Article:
Q: Dr. Eppley, I am seeking silicone breast augmentation. I am currently a 32A cup and looking to be a D cup. I am interested in a silicone implant with the transaxillary approach placed in the submuscular location. Are you very experienced in this approach? How many of these have you performed compared to other techniques?
A: When it comes to breast augmentation over the past twenty years,I have placed over 500 transaxillary breast implants. The use of silicone implants being placed through the armpit incision has been more recent with newer silicone implant styles and insertion techniques.
When using silicone breast implants, however, there is a limit as to the size of the implant that can be inserted through the transaxillary approach. Generally it becomes difficult to place implants greater than 400cc to 450cc due to the greater stiffness of today’s gummy bear breast implants. Their insertion is helped greatly by using the Funnel insertion device technique and also lowers the risk of injury to the implant shell as well. Whether that will take you to a D cup remains to be determined by an actual physical examination and assessment of your desired results using a Volume sizing system. Larger implants can be placed but this often leads to a longer transaxillary incision and resultant scar.
Dr. Barry Eppley
Q: Dr. Eppley, I am interested in having breast augmentation. I have had several plastic surgery consults and they have left me confused. One doctor told me that silicone implants do in fact appear more natural (less rippling on the breast) than saline after surgery. Another doctor told me that it doesn’t matter and I should get saline implants because they are cheaper and he could do it through a periareolar incison. Is the appearance difference between silicone and saline implants real or is this a myth?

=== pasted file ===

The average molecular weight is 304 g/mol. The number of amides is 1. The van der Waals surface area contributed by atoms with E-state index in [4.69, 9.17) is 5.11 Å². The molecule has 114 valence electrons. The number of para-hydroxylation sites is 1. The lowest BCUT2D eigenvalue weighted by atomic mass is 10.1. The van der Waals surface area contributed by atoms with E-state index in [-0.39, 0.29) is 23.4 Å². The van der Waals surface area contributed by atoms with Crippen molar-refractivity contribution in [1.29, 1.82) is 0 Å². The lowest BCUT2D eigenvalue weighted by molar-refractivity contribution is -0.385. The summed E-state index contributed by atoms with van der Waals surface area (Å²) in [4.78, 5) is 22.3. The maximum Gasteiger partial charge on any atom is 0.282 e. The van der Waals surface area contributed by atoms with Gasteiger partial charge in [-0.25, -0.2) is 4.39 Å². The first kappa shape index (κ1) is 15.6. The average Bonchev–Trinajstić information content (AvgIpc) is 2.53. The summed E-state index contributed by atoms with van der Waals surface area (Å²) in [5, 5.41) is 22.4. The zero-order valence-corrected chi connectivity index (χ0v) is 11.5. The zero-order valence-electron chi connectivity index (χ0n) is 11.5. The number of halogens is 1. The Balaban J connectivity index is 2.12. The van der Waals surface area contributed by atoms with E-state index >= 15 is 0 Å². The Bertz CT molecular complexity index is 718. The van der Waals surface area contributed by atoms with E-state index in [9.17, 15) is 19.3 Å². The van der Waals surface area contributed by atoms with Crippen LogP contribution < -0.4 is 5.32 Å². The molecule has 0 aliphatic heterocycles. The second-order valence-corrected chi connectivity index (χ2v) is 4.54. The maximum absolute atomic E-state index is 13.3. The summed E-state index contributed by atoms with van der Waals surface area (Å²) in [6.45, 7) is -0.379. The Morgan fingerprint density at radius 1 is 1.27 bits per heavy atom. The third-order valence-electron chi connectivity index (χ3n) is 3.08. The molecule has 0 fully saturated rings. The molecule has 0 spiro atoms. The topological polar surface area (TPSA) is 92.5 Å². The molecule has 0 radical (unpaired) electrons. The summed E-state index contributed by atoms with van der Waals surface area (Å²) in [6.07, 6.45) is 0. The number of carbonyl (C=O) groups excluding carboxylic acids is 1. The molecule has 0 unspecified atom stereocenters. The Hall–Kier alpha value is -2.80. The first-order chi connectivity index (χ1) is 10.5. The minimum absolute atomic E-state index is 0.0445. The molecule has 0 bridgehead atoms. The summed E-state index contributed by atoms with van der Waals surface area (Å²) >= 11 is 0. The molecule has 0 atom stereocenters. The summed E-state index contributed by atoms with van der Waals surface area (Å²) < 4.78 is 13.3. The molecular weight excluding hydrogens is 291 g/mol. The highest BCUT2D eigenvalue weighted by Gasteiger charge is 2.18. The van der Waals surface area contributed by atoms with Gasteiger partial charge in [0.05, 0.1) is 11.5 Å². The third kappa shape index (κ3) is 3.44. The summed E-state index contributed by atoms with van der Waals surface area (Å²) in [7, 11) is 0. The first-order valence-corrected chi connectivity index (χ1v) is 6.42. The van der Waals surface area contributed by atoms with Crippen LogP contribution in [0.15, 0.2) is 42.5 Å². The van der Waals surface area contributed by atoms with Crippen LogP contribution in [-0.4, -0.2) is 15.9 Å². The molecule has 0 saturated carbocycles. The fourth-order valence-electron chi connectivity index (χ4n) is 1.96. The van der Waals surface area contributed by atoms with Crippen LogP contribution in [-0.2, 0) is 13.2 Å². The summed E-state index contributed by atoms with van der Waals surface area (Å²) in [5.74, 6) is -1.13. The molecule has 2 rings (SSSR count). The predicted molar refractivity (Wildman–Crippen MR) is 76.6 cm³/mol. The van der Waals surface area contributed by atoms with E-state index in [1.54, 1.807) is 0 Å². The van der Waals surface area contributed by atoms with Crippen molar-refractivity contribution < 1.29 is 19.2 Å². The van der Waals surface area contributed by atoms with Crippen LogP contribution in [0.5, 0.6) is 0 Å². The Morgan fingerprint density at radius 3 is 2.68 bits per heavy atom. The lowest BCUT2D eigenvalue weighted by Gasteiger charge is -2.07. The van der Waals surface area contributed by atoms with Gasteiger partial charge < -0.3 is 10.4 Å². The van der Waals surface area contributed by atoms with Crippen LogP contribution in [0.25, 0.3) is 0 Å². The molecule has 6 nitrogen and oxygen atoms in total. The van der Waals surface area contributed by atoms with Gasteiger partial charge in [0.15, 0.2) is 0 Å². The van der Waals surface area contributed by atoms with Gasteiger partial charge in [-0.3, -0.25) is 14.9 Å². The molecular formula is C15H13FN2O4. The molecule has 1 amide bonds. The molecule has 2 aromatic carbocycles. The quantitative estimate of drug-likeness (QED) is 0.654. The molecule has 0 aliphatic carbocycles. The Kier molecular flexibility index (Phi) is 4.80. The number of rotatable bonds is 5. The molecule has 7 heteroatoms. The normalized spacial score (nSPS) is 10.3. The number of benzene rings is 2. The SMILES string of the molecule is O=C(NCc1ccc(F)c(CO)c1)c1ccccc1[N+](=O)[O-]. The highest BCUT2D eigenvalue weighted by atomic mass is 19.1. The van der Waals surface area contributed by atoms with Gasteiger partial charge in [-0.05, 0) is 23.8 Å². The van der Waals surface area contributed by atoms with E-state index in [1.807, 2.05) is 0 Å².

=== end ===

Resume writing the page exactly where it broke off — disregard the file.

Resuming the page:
A: What constitutes a natural appearance after breast augmentation is largely a matter of one’s viewpoint. Beauty truly is in the eye of the beholder. But the definition of what a naturally-appearing breast augmentation result is aside, the more natural appearance of a silicone implant compared to a saline implant is largely a myth. But as in all myths there is usually a kernel of fact hidden in them and this is equally true of this breast implant issue. With good breast tissue and a submuscular position, both types of breast implants will have a similar appearance and one could not tell the difference. However, differences in their appearance may be seen in very thin patients with little breast tissue particularly if they are placed above the muscle. The real differences in these implants is how they may feel, with saline implants having a higher risk of rippling which can be felt in the bottom and sides of the breasts where there is no muscular cover. I always tell my patients that choose saline implants that they can expect to feel riplping in their implants which affects show they may feel but not how they look.
Dr. Barry Eppley